The Toughest Job in the World:Teaching Teachers


Certainly the title of this article exudes hyperbole, but teaching teachers is a job I would not take on. Some hubris is required to be a good teacher and some are quick to judge teaching methods or styles they themselves would not utilize or adopt.

During a visit to one of my old college buddies, I was lucky enough to tag along to a professional development meeting for teachers that he was required to attend. He wanted me to meet some of his colleagues and then go to lunch after the professional development class was done with.

Prior to the entrance of the speaker, I could easily detect the disdain and lack of enthusiasm many of the teachers had for being at a function that might expose them as bad teachers. My Mom, who was a professor at an Ivy League School, was fond of the phrase teachers make the worse students.

A school admin then introduced Carol Ann Gittens, a psychologist from a school in Santa Clara, CA, who was the poor soul saddled with the task of teaching obstreperous educators. This woman miraculously reversed the mood of the room and managed to engage even the most sullen members of the audience.

She produced an excellent example of the difficult to define term, critical thinking, where she shared a pacemaker story. I believe a decision had to be made on whether to upgrade a pacemaker on a girl who had a congenital heart problem. Many teachers got involved and some rousing exchanges occurred with one of the teachers claiming to have first hand experience with some sort of insurance issue. The kicker was that it was the speaker’s daughter who had the marginally defective pacemaker and an informed quick decision was the most important thing in her life at the time!

I was appalled at the number of teachers on their smartphones or engaging in distracting cross talk or other things that they would scold students for in their own classrooms. I would wager some of the most egregious offenders are the same teachers that would be the most pissed off if their kids were acting that way!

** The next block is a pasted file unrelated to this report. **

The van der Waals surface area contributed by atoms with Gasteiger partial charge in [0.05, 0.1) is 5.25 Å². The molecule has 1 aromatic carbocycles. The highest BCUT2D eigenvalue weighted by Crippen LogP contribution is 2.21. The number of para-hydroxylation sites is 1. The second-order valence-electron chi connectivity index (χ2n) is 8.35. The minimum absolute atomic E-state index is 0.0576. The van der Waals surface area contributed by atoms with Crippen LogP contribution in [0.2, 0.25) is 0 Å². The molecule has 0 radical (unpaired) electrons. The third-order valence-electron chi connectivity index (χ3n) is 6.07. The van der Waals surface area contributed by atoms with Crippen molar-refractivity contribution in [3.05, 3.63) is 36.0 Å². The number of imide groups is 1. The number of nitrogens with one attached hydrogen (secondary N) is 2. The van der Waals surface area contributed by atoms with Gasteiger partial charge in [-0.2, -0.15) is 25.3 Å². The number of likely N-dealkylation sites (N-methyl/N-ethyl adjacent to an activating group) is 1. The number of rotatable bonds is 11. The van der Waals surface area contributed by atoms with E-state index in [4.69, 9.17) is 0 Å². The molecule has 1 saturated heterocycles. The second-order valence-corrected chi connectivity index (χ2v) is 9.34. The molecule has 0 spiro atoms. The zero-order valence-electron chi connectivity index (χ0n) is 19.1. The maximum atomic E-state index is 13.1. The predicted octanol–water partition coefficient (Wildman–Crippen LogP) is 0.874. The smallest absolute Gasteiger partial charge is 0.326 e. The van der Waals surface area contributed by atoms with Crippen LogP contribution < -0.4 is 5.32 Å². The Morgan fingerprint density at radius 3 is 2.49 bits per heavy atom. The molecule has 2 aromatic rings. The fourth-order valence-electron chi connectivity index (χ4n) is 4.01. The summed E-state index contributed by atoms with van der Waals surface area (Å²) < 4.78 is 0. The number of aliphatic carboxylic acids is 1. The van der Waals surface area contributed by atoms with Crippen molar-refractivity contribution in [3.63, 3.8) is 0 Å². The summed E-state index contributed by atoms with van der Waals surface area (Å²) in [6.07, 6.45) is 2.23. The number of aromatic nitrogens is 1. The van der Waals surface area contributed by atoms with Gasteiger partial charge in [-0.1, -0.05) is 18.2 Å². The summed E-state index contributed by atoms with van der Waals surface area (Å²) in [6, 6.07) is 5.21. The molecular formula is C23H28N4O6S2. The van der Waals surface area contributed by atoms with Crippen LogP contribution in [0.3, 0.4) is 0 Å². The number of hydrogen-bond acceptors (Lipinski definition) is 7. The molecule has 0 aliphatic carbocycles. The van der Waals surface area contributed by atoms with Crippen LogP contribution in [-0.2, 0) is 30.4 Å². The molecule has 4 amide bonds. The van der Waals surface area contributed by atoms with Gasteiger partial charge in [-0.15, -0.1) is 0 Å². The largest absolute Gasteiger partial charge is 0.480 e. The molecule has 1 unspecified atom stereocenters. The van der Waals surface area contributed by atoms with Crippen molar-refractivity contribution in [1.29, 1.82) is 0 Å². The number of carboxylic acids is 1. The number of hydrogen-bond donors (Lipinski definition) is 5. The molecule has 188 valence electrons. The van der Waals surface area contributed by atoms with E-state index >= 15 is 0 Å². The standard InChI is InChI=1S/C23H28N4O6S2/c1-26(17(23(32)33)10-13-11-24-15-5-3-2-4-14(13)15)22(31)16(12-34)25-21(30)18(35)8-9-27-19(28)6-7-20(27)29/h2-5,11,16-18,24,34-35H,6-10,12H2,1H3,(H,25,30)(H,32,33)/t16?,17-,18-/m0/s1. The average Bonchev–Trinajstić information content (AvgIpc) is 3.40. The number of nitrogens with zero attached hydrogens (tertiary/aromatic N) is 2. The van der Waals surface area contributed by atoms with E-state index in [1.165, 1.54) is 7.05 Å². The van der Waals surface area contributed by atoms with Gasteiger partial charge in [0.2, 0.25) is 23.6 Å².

Gittens had some great material that I will use in my profession including the idea of shut down cliches which are things students and teachers can say that will stymie a healthy learning environment. For example, a student when defending his point of view might reply that is  just what I believe or it is just common sense. Carol declared that these type of “arguments” have no place in critical thinking exchanges.

I don’t know who her boss is, but she deserves a raise for walking into semi-hostile environments of teachers who have been ordered to be there and often possess haughty attitudes towards any suggestions that they might be able to do their jobs better!

Finally, I was impressed with her polite, but firm, stance on the perils of standardized testing, especially PARCC.



2 comments on “The Toughest Job in the World:Teaching TeachersAdd yours →

  1. Carol Gittens is an excellent speaker and the type of educator who can handle abrasive, arrogant, school teachers. She spoke fondly about Stan Milgram and his study of obedience to authority versus ones own personal code of ethics. I think she mentioned Malcom Gladwell and his work Blink when she spoke to our group of “educators” who had some of the annoying negative habits you mentioned. I remember the convoluted definition of critical thinking she showed us during our professional development get to together, but it was not her definition, just one that had been published by some other entity. I thought she did a great job of keeping people engaged given their resistance to learn anything new 🙂

    1. Hailey Rabideau, from Michigan in the United States, pens effusive and compelling arguments that teachers are underpaid and unappreciated. She naively writes an open letter to the future president, just as though he(NOT SHE) will read it and take it seriously. Hailey Rabideau does not get that if teaching were a higher paid profession, she probably would have never been hired as a teacher to begin with. More talented teachers would have applied for those $70,000 Hailey believes teachers deserve AND Hailey may not have every been interviewed. The competition created by high salaries would blocked many average teachers from ever breaking into the beleagured profession. I was just reading about a fight between a teacher and a pissed off parent!

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